I did not adapt this recipe and it’s the Toll House Chocolate Chip Cookies recipe found on New York Times Cooking. Although there’s nothing original about a Chocolate Chip Cookie, with this recipe you are biting into some history (pass that DYK on to the kids!)
The History Lesson
In the 1930s, Ruth Wakefield, the inventor of the chocolate chip cookie, ran the Toll House Inn, a popular restaurant in eastern Massachusetts, with her husband. Using an ice pick, Wakefield broke a semisweet chocolate bar into little bits, mixed them into brown-sugar dough, and the chocolate chip cookie was born. In 1939, she sold Nestlé the rights to reproduce her recipe on its packages (reportedly for only $1) and was hired to write recipes for the company, which supposedly supplied her with free chocolate for life. This recipe is very close to Mrs. Wakefield’s original (hers called for a teaspoon of hot water and ½-teaspoon-sized cookies), and the one you’ll still find on the back of every yellow bag of Nestlé chocolate chips.
2 ¼ cups all-purpose flour
1 teaspoon baking soda
1 teaspoon salt
1 cup butter (2 sticks), softened
¾ cup granulated sugar
¾ cup packed brown sugar
1 teaspoon vanilla extract
2 large eggs
2 cups/12 ounces semisweet chocolate chips
Heat oven to 375. Combine flour, baking soda and salt in small bowl. Beat butter, granulated sugar, brown sugar and vanilla extract in large mixing bowl until creamy. Add eggs, one at a time, beating well after each addition. Gradually beat in flour mixture. Stir in chocolate chips and nuts, if using. Drop by rounded tablespoon onto ungreased baking sheets.
Bake for 9 to 11 minutes or until golden brown. Cool on baking sheets for 2 minutes; remove to wire racks to cool completely.
I’m not sure who came up with the saying, “That’s the way the cookie crumbles” or “C’est la vie.” Whoever did though, probably didn’t live through a pandemic.
It’s impossible to shrug this off and small doses of comfort food or comforting are needed each day. Rather than mask your feelings, I suggest that you confront them. Here’s an article titled, “Grieving the Losses of Coronavirus” that has helped me put this into perspective and if you really need help, reach out to a friend or for professional help, but just remember…
“Chocolate is cheaper than therapy and you don’t need an appointment.” ― Catherine Aitken
If you need professional help, here are some resources:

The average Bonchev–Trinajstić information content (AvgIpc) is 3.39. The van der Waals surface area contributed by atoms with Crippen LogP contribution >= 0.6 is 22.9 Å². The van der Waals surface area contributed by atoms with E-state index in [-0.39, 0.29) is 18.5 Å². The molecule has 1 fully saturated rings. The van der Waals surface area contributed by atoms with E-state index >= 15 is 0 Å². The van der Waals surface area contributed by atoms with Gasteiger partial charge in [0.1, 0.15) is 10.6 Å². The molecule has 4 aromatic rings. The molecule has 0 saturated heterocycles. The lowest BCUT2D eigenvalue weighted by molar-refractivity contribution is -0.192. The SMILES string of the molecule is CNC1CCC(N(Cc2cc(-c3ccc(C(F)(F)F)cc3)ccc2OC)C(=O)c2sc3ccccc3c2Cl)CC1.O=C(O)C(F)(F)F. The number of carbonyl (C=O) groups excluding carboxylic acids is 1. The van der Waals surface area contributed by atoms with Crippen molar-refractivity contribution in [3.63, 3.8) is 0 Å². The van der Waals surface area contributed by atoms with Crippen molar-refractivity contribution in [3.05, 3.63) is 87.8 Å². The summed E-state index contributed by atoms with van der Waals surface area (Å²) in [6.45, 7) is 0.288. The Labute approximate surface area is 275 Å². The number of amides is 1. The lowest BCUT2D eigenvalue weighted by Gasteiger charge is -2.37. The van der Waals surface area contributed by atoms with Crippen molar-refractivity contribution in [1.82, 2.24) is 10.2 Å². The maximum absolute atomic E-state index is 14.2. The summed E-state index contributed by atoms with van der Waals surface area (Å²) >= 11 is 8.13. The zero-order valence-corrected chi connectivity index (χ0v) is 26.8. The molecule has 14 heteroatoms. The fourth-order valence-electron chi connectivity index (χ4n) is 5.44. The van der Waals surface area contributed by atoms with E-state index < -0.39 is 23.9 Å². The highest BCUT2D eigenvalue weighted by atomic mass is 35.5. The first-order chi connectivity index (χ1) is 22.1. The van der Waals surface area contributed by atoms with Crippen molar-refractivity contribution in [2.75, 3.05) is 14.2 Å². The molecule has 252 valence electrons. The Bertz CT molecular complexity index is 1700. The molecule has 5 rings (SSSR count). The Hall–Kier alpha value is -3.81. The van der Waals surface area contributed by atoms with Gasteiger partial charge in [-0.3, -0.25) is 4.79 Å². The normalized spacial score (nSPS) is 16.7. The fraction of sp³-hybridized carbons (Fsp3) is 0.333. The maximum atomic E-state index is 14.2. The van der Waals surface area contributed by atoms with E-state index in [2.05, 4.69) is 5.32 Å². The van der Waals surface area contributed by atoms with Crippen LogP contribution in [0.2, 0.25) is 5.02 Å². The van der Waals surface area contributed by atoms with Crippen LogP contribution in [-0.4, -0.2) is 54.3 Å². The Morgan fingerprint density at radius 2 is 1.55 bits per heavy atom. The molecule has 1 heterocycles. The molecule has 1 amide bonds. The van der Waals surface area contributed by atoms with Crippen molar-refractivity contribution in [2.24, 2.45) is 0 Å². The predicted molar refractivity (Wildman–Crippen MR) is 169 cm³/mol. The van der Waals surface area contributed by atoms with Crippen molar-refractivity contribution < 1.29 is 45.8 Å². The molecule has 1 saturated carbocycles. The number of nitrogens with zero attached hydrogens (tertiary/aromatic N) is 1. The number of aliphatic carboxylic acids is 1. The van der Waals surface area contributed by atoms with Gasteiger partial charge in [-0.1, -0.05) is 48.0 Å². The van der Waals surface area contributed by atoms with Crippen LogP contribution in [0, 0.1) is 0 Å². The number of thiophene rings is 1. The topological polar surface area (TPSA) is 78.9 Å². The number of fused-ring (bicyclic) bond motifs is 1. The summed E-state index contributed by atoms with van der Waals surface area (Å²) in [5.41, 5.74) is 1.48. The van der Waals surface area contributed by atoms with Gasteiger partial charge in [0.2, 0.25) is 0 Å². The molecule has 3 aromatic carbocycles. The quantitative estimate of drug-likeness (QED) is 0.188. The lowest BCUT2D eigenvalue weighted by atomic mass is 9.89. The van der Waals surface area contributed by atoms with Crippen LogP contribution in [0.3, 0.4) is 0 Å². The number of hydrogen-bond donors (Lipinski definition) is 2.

It’s a sunny and warm day in South Florida and the
streets are empty. I ran 4.11 miles and I saw about six people and a few cars.
(Please cars, watch out for pedestrians and runners – red light still means
Many people are struggling to live with the new norm, “working
from home.” Plus, homeschooling the kids too?
Although I’ve worked remotely for years, it’s still
strange to think that I won’t be driving south to Miami for meetings any time
soon. I’m starting to regret all of the times that I complained about traffic. Seriously, who misses traffic? I do.
Everyone needs a fast breakfast even when working from home, because no one wants to start the day with a full inbox and a sink full of dirty dishes. Because we’re experiencing a shortage of certain food items, I’ve created a Feeding Five Under Twenty-Five $blog series designed to give ideas on how to make food on a budget and with what is (hopefully) available in both your pantry and the grocery store.
Today’s recipe is Oatmeal Breakfast Bars. One bar along with fresh fruit and yogurt make a complete and nutritious breakfast. It’s also vegan-friendly. I adapted a chocolate oatmeal cookie recipe as follows:
Preheat oven to 350°
1 c Crisco
½ c brown sugar
½ c cane sugar
2 tbsp of egg substitute dissolved in 3 tbsp of water
1 ½ tsp of vanilla extract
1 ¼ c all-purpose flour; ¼ c whole wheat flour
2 tsp cornstarch
½ tsp baking powder
¾ tsp salt
½ tsp cinnamon
3 c of old fashioned rolled oats
¼ c of Chia seeds
1 ¼ cup of raisins or dried fruit or combo (I used just raisins the first time and then raisins and chopped dates the second time. Craisins would be good too.)
With a mixer, combine the Crisco and sugars.
Combine the dry ingredients in a small bowl.
Combine the oats and Chia seeds.
Dissolve the egg substitute in the water and
whisk until smooth.
Combine the sugar/Crisco mix with the egg mix
Once combined, slowly add the dry ingredients
into the Crisco/sugar/egg/vanilla mix.
Stop the mixer and stir in the oats and dried
fruit until combined.
Lightly grease a 9×13 non-stick pan or line a
pan with parchment paper.
Press the mix into the pan so even on all sides.
Bake at 350° for about 30 minutes or until
Someone asked me on Twitter if this recipe is gluten
free. Since flour is used more like a binder, I think any gluten free flour
would do. I’ll give it a try sometime.
Oatmeal breakfast bar(s) with fresh fruit and a tumeric shot mixed with seltzer.
If your bars crumble, save the crumbs to add to yogurt
as a topping or eat them on the spot!
From someone who works from home, I know that finding free time is just as hard as when you work from an office. I put in more hours per day than I should and take the laptop from room to room thinking that I’ll just use it to read or watch videos at night. However, I end up answering emails. If you’re like me, try to leave the laptop “at the office” and spend time reading an actual book, rather than the tablet.
Find time for this recipe knowing that you’ll have a
quick and nutritious breakfast for at least the next few days. Good luck and
“Hope makes a good breakfast. Eat plenty of it.” ~ Ian Fleming